I'm looking forward to the Dunedin book launch this Saturday 17 February at the University Book Shop from 10.30am. All welcome!
It’s been a week since my Bruce Finds A Home book Kickstarter began (ok a week and a day... I kind of lost track of time for a while there), and I am already 68% funded! The Kickstarter goes for another three weeks (until 22 June) so I’m feeling quietly confident that I’ll reach my target.
Today I’m going to write about two things that have struck me over the past week – awesomeness and analytics.
First up, awesomeness. I have been absolutely blown away by the amount of support this project has received. It’s had a great reception in the media, with stories on Stuff.co.nz, in the Otago Daily Times, on Dunedin Television, in a cat blog called Katzenworld and in our local community paper the Rothesay News. (Credit for this goes to media maven Megan Martin, who crafted a killer media release. Shout-out to Megan's cat Mouse, who is still getting frisky with a laser pointer at the ripe old age of 13!)
The Kickstarter page has been shared by friends, family, colleagues, fellow writers and Bruce fans all over the world, and it is so nice to know that people are going out of their way to support this project. Thank you everyone – I feel like the luckiest cat lady in the world.
Now for something a bit less awesome but nevertheless interesting… analytics. Kickstarter has analytics you can tap into to find out about your customers, and you can also connect your Kickstarter to google analytics to learn about your site visitors. I found connecting my Kickstarter to google analytics a tad confusing at first, but this blog post soon sorted me out:
A simple guide to using Google Analytics for your Kickstarter
So what have I learned about the people who’ve visited the Bruce Finds A Home Kickstarter page?
Visitors to the page are coming primarily from New Zealand and America (not surprising – we’re based in New Zealand but most of Bruce’s fans are in The States). Although we've got a lot of lovely American backers, the majority of people who are pre-ordering books are currently from New Zealand (I wonder if the cost of shipping to the US is putting some people off).
It’s interesting that there is a very slightly younger skew of people visiting the page, when Bruce has a similar number of fans across most age groups on Facebook. Perhaps some younger people feel that little bit more comfortable using a platform like Kickstarter. I have to admit, it took me a while to get my head around it.
I know some people have had a few technical problems using Kickstarter, and other people have had ideas for different rewards, so I’ve put a comment on my page encouraging would-be backers to get in touch if they have an idea or if they need technical support. Hopefully that will encourage people to make contact - and I always love connecting with Bruce fans.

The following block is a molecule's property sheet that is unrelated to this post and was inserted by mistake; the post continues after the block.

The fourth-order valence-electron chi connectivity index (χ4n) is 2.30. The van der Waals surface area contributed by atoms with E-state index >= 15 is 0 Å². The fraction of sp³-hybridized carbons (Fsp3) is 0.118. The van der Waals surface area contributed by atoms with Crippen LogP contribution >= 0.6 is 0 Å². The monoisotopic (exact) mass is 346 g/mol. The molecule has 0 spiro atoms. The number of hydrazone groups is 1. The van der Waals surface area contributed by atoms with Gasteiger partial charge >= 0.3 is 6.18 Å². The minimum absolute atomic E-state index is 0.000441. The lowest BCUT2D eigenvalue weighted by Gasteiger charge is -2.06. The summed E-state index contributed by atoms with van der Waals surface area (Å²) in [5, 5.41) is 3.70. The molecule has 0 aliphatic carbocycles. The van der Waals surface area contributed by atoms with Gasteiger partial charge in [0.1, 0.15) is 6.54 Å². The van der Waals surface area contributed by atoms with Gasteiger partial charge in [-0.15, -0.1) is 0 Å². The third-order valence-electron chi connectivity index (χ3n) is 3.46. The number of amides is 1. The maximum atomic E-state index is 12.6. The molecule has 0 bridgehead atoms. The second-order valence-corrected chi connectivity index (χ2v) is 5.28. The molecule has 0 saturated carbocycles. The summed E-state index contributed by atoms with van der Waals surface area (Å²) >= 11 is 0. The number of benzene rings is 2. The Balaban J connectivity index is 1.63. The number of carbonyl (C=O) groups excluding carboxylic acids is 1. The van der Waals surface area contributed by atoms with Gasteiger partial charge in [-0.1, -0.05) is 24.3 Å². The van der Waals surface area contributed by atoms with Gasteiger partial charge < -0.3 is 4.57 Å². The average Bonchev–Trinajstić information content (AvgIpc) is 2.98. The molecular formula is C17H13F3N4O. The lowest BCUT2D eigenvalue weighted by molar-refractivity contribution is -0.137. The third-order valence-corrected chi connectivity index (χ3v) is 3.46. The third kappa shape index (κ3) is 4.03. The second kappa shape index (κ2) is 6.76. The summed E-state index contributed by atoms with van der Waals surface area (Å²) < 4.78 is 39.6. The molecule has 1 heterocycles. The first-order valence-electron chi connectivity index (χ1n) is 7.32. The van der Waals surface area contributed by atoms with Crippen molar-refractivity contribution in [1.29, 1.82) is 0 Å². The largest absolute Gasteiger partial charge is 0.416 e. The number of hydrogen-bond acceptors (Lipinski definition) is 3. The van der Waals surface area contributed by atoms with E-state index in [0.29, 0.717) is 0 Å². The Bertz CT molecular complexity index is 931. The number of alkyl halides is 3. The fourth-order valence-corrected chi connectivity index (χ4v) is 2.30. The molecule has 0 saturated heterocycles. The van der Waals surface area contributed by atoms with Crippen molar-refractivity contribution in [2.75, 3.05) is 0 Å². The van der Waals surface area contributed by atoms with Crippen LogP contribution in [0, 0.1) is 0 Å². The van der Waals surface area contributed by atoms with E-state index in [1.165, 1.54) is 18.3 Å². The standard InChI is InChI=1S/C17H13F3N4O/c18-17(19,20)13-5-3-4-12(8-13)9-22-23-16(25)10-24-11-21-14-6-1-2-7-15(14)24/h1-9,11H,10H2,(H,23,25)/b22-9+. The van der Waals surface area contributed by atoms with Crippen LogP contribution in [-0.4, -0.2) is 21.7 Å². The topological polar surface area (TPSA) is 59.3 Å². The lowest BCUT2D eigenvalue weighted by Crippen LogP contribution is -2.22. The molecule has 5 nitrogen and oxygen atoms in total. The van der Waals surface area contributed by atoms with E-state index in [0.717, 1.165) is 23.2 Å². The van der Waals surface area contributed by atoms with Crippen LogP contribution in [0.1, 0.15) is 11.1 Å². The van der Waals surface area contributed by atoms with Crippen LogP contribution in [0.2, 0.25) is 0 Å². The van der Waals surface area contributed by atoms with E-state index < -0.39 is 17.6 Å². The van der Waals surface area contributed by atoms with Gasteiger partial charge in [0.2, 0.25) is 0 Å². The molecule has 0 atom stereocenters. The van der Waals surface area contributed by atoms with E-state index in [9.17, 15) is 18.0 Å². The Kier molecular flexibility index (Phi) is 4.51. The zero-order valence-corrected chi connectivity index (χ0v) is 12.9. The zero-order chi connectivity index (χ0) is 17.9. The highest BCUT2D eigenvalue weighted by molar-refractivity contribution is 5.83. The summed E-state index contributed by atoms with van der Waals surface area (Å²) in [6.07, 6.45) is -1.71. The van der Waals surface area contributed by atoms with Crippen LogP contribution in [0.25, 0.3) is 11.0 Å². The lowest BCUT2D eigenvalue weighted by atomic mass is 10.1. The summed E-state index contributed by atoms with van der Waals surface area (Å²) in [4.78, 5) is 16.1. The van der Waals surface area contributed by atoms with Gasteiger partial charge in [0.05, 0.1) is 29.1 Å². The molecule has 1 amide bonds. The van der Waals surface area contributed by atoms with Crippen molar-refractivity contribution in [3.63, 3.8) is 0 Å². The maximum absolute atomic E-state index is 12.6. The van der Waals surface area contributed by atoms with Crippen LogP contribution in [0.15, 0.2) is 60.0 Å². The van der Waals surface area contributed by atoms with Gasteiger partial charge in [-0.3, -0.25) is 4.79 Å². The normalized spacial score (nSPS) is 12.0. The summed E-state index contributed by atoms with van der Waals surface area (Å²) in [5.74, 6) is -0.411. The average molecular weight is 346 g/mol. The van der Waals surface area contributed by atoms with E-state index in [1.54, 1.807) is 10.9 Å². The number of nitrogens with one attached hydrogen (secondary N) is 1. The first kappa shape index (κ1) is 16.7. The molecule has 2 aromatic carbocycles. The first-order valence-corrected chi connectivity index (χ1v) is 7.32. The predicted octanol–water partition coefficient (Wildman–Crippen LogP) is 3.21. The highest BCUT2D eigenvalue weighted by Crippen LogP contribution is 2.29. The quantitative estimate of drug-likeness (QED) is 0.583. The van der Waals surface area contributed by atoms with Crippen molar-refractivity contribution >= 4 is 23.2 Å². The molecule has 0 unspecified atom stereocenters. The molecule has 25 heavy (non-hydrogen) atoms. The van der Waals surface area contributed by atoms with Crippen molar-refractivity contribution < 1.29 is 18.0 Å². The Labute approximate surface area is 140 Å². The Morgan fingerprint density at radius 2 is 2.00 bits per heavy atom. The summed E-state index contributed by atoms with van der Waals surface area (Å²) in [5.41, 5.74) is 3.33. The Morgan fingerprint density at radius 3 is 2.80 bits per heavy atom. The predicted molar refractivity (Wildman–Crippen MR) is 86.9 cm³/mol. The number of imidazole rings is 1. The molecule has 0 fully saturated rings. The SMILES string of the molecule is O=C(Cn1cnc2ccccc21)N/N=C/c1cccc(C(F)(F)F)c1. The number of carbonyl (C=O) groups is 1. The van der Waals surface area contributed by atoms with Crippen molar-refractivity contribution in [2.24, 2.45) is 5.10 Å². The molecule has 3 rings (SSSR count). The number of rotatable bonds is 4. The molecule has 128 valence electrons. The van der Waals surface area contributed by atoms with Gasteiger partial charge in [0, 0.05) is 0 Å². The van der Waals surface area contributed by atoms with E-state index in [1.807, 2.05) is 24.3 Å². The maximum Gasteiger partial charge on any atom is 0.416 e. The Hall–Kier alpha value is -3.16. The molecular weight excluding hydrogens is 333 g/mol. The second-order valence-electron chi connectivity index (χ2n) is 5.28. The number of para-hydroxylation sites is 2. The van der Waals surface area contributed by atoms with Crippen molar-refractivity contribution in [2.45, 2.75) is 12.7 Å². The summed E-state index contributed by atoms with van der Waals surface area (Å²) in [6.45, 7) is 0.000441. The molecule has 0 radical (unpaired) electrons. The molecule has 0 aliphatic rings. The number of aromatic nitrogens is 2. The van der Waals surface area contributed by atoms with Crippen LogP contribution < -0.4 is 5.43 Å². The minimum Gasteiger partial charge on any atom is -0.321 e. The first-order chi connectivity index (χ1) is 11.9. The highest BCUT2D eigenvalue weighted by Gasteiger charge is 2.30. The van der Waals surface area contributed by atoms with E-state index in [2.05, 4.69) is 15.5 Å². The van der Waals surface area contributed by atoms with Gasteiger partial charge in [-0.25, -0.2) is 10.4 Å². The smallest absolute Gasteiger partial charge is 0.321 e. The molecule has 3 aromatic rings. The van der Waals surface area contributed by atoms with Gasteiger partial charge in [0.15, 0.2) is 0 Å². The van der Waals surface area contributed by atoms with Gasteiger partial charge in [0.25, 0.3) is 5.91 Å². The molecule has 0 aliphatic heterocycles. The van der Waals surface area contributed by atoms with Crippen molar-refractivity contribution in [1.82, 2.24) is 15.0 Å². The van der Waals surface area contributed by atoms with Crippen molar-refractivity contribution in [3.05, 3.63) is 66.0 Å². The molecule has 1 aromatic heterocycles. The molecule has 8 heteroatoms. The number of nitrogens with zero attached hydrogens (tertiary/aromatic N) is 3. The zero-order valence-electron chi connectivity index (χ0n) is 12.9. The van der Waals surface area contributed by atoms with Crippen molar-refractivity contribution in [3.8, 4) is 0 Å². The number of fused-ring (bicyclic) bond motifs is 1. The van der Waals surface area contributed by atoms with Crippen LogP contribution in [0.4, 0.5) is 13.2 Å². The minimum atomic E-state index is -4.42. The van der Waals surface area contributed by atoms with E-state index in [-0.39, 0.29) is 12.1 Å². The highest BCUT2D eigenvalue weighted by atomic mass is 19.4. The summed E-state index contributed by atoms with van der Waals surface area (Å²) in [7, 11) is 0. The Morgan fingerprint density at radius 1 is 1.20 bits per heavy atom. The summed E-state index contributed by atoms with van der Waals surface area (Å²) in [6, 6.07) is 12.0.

So that was this week… what about next week? From what I’ve heard, Kickstarters seem to follow this trajectory (see diagram below)... so I’m steeling myself for a nail-biting two weeks of little movement – while of course doing all I can to keep on moving that needle.
The "Bruce Finds A Home' Kickstarter is now live - you can check out the page and the video here.
This evening we launched the Kickstarter at Startup Space Dunedin. My speech is below - it gives a bit of an overview of the journey getting to this point. The Kickstarter will be live until 22 June, so this is the first of four installments as I go on my Kickstarter journey. Thanks for following along!
Hi, I’m Kathryn van Beek, also known as Bruce the Cat’s “mum”. Over the years I’ve been in bands, produced plays and written fiction. So I’ve been involved with lots of projects that I would have liked to have gone viral. But in the end, what went viral was my cat.
I found Bruce on a footpath in the rain when he was just one day old. My boss let me work from home a couple of days a week so I could look after him. On the other days I packed a ‘mom bag’ and he was looked after by my friend Kalee, or by Carol, an Otago Polytechnic Vet Nursing student. I made a Facebook page for Bruce so my friends could follow his progress. The next thing I knew, I was in a meeting when one of my colleagues burst in. “Bruce is on the front page of The Herald!” she cried. Soon after he was on The Dodo, then he was on Love Meow… and now he’s got 31,000 fans all over the world. Most of his followers are in New Zealand, The USA, England and Germany, but he also has fans in Austria, Thailand, India, Peru, Japan, Pakistan… you name it.
So I had a curious problem – finally I had a huge audience, but I had no way of really maximising it. Creating a children’s book had never really been on my radar but I’ve always loved writing and drawing, so I decided to write and illustrate a children’s book that’s a fictionalised account of Bruce’s story.
In the book it’s a little girl called Kate who finds the kitten on her way home from school. She has to find out where he belongs before a rainstorm drenches both of them. Her neighbours Miss Conduct, Sir Real and Rev Olding are little help, but Kate and her mum are able to save the day.
Because Bruce has been such a hit on online I’m turning to the internet to get Bruce’s book published. I’m crowd funding through a platform called Kickstarter to raise the funds to print the book. Kickstarter enables Bruce fans to pre-order copies. There are all sorts of other rewards too – including the ability to donate copies to Dunedin’s Animal Rescue Network, a charitable trust dedicated to helping stray and abandoned cats and kittens. You’ll be glad to know that your raffle ticket has put you in the draw to win a candle, not a kitten. (But if you would like a kitten, speak to Sharon.)